Spotlight On. . . Fava Beans!

Last night, I made one of my usual curry-ations– a stew of veggies, assorted spices, and beans.  Usually, I add lentils, kidney beans, or chickpeas, but this time, I busted out my one can of fava beans, which I’ve been hoarding for quite a while now!

The purpose of this post today is not to highlight my curry-ation, though it was quite divine.  Rather,  I thought it would be fun to feature the fava bean itself, also known as the broad bean.

History alert:  the fava bean is one of the most ancient plants in cultivation, and quite hardy and easy to grow, which is why it is such a staple of Mediterranean cooking.

So I don’t need to explain that a fava bean is a legume; however, it is important to note that in their original form, favas are contained within a long green pod, almost like peas!


From what my sources spill, favas are sort of a hassle to eat if purchased raw.  One must shuck them and remove the string, and then par-boil them to remove the waxy coating surrounding the bean (source).  Therefore, canned favas are often preferred to their fresh counterparts, merely for convenience’s sake!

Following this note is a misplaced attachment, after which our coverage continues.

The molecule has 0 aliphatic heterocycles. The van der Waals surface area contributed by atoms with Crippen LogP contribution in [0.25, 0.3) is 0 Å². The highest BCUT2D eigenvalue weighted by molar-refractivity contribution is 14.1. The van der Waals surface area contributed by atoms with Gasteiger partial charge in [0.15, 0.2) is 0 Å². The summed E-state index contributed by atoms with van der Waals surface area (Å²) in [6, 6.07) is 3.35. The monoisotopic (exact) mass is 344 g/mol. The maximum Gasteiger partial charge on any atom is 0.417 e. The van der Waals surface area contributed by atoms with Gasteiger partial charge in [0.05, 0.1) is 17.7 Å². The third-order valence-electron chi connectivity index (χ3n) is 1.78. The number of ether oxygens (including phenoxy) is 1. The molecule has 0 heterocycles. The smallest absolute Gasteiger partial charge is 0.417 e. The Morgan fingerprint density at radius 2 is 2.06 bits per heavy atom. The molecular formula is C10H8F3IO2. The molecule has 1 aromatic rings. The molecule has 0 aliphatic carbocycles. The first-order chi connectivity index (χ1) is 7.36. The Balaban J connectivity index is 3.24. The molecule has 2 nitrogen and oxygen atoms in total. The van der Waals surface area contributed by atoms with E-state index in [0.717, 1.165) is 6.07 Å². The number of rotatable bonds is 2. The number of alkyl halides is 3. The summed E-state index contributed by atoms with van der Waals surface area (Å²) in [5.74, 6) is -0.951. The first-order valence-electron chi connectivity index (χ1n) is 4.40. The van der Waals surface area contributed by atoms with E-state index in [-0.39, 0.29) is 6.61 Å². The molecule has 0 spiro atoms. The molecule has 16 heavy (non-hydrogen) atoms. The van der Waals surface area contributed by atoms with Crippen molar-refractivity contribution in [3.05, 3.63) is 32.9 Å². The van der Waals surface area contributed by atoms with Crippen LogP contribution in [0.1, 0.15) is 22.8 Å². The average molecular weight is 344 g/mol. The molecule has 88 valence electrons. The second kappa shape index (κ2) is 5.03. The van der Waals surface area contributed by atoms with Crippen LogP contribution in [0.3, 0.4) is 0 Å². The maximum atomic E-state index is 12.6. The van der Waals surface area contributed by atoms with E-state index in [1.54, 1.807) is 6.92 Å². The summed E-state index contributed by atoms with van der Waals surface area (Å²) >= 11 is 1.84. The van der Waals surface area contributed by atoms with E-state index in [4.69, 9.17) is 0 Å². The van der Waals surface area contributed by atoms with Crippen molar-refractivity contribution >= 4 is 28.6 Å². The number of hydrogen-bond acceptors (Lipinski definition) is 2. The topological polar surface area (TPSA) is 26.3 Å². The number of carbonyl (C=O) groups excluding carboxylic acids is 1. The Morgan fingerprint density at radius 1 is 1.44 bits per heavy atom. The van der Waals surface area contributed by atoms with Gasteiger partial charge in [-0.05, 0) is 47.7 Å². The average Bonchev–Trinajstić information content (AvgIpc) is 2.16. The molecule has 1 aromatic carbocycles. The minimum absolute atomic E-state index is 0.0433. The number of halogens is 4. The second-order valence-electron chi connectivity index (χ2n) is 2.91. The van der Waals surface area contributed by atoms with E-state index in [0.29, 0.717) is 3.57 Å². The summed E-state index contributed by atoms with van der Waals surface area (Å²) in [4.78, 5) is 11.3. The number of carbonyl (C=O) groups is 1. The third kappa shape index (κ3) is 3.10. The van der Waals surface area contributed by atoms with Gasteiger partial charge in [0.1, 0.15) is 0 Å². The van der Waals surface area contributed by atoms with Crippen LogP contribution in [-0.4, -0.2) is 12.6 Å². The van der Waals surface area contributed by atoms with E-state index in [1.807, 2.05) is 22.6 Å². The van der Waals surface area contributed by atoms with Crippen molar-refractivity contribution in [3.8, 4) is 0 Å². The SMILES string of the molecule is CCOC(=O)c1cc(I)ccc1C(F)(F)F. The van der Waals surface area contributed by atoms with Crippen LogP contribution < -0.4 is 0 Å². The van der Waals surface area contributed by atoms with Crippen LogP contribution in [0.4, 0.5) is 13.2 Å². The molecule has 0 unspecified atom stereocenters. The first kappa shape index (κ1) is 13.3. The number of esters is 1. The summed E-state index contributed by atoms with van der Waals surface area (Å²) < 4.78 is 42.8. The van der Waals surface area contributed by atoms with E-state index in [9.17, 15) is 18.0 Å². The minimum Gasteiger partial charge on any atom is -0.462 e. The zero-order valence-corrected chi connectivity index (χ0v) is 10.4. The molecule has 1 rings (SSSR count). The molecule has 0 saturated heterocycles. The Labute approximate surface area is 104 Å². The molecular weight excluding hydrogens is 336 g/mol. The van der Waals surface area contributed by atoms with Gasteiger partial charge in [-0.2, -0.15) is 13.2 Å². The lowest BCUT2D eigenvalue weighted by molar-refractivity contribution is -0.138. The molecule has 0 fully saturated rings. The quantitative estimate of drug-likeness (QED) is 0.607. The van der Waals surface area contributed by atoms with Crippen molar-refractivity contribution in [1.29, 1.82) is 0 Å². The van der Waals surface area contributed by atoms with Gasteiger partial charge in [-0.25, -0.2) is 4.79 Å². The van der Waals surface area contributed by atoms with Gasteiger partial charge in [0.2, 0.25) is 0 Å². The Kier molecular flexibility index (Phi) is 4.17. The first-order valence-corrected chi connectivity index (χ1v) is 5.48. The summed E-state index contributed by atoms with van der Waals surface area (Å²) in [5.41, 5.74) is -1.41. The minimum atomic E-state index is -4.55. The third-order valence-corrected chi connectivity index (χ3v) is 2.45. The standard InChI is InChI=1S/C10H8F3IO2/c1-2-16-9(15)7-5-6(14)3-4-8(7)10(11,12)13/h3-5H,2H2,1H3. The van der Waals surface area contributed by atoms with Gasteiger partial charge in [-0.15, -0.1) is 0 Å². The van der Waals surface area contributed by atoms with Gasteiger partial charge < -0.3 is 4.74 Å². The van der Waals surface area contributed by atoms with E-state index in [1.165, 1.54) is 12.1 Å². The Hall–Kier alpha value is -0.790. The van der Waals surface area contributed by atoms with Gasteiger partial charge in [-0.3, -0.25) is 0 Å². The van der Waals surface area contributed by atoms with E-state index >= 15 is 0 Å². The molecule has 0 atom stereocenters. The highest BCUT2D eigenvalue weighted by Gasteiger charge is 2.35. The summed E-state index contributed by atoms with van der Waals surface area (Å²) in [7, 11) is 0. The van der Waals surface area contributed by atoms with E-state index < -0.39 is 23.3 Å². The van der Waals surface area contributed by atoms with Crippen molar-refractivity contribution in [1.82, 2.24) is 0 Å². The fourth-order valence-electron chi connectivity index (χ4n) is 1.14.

The nutrition of favas is kind of off the charts:  once cup has 13 grams of protein and 9 grams of fiber, and they are also loaded with folate (44 percent of the daily value!), copper, manganese, and phosphorus as well.  Fava beans also contain a significant amount of iron, which is why they’re often referred to as “the meat of the poor” (source).

Favas have a nutty taste and firm texture that can stand up to any amount of heat without really getting mushy (at least the canned ones can!).  I love how chewy they are, and I appreciate the fact they don’t melt in your mouth like some beans often do when cooked.  Here’s how they held up in my curry-ation:

Pretty good, right?

 I do have one suspicion though about the canned favas I purchase from Westbrae Naturals– the favas are brown, which makes me think they are dried first, then canned and rehydrated through the canning process.  I can’t confirm this, nor do I have an issue with this concept, but I am curious about if favas are available canned in their young and green form. 

Regardless of this fava controversy, I love them just the same.  So the next time you want to mix up your choice of beans, grab a can of favas– they are delish and extremely good for you!

Does anyone have any idea about the brown versus green fava beans?  Have you ever had favas, and if so, how do you eat them?

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